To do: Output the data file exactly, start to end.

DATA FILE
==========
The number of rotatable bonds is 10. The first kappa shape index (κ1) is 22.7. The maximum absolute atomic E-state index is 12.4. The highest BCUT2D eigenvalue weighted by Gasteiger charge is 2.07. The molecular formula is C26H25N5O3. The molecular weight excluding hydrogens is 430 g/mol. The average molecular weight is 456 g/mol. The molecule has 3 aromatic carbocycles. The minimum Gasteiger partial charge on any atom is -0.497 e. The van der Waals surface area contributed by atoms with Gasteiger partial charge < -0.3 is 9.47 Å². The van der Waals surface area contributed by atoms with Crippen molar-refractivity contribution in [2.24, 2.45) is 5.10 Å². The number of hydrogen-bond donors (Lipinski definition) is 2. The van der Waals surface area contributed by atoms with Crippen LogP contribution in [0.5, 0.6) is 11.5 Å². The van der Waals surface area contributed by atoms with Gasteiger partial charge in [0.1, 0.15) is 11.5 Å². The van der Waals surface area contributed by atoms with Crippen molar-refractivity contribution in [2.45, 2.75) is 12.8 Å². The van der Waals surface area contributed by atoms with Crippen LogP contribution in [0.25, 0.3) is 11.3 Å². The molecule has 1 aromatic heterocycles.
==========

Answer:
The number of rotatable bonds is 10. The first kappa shape index (κ1) is 22.7. The maximum absolute atomic E-state index is 12.4. The highest BCUT2D eigenvalue weighted by Gasteiger charge is 2.07. The molecular formula is C26H25N5O3. The molecular weight excluding hydrogens is 430 g/mol. The average molecular weight is 456 g/mol. The molecule has 3 aromatic carbocycles. The minimum Gasteiger partial charge on any atom is -0.497 e. The van der Waals surface area contributed by atoms with Gasteiger partial charge < -0.3 is 9.47 Å². The van der Waals surface area contributed by atoms with Crippen molar-refractivity contribution in [2.24, 2.45) is 5.10 Å². The number of hydrogen-bond donors (Lipinski definition) is 2. The van der Waals surface area contributed by atoms with Crippen LogP contribution in [0.5, 0.6) is 11.5 Å². The van der Waals surface area contributed by atoms with Gasteiger partial charge in [0.1, 0.15) is 11.5 Å². The van der Waals surface area contributed by atoms with Crippen molar-refractivity contribution in [2.45, 2.75) is 12.8 Å². The van der Waals surface area contributed by atoms with Crippen LogP contribution in [0.25, 0.3) is 11.3 Å². The molecule has 1 aromatic heterocycles.